Observation unit use among patients with cancer following emergency department visits: Results of a multicenter prospective cohort from CONCERN

Adam D. Klotz, Jeffrey M. Caterino, Danielle Durham, Juan Felipe Rico, Daniel J. Pallin, Corita R. Grudzen, Caroline McNaughton, Isabelle Marcelin, Beau Abar, David Adler, Aveh Bastani, Steven L. Bernstein, Jason J. Bischof, Christopher J. Coyne, Daniel J. Henning, Matthew F. Hudson, Gary H. Lyman, Troy E. Madsen, Cielito C. Reyes-Gibby, Richard J. RyanNathan I. Shapiro, Robert Swor, Charles R. Thomas, Arvind Venkat, Jason Wilson, Sai Ching Jim Yeung, Sule Yilmaz, Robin Stutman, Christopher W. Baugh

Research output: Contribution to journalArticlepeer-review

1 Scopus citations


Purpose: Emergency department (ED) visits by patients with cancer frequently end in hospitalization. As concerns about ED and hospital crowding increase, observation unit care may be an important strategy to deliver safe and efficient treatment for eligible patients. In this investigation, we compared the prevalence and clinical characteristics of cancer patients who received observation unit care with those who were admitted to the hospital from the ED. Methods: We performed a multicenter prospective cohort study of patients with cancer presenting to an ED affiliated with one of 18 hospitals of the Comprehensive Oncologic Emergency Research Network (CONCERN) between March 1, 2016 and January 30, 2017. We compared patient characteristics with the prevalence of observation unit care usage, hospital admission, and length of stay. Results: Of 1051 enrolled patients, 596 (56.7%) were admitted as inpatients, and 72 (6.9%) were placed in an observation unit. For patients admitted as inpatients, 23.7% had a length of stay ≤2 days. The conversion rate from observation to inpatient was 17.1% (95% CI 14.6–19.4) among those receiving care in an observation unit. The average observation unit length of stay was 14.7 h. Patient factors associated ED disposition to observation unit care were female gender and low Charlson Comorbidity Index. Conclusion: In this multicenter prospective cohort study, the discrepancy between observation unit care use and short inpatient hospitalization may represent underutilization of this resource and a target for process change.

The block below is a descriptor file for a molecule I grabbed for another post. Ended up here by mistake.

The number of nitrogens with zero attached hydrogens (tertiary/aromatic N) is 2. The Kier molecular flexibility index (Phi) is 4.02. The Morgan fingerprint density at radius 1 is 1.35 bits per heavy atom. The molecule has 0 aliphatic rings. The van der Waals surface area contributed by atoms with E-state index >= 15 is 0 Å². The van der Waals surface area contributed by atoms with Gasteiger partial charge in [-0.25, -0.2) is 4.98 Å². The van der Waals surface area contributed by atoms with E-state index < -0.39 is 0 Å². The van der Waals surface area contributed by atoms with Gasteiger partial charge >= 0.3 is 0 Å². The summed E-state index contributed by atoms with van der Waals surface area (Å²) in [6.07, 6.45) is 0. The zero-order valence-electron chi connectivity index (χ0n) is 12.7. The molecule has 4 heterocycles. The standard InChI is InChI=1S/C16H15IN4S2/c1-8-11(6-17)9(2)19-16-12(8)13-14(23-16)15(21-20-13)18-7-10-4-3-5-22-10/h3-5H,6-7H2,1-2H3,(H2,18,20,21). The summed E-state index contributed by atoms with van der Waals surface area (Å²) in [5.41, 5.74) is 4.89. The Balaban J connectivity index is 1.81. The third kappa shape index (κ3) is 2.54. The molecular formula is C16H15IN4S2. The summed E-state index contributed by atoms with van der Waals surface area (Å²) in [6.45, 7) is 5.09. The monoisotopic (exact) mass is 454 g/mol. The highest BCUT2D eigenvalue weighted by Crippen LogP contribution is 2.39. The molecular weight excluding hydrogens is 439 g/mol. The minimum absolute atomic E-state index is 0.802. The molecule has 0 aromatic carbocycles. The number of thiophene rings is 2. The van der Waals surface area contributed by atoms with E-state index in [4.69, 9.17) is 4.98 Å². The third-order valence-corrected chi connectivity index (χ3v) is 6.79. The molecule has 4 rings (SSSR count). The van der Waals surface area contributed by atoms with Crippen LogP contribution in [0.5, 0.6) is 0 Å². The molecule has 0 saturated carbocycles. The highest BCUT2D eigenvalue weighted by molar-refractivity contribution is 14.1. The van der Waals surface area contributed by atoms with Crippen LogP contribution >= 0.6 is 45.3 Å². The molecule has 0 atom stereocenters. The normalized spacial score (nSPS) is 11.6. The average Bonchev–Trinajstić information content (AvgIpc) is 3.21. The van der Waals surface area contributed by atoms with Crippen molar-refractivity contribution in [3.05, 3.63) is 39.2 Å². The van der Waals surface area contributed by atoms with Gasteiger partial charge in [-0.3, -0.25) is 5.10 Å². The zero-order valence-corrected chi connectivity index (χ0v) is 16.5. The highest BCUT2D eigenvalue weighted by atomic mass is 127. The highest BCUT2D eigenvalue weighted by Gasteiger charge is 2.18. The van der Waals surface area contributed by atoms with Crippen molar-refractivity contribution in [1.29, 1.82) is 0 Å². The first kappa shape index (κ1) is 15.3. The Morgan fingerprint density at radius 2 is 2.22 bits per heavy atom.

Original languageEnglish (US)
Pages (from-to)174-183
Number of pages10
JournalAcademic Emergency Medicine
Issue number2
StatePublished - Feb 2022

ASJC Scopus subject areas

  • Emergency Medicine


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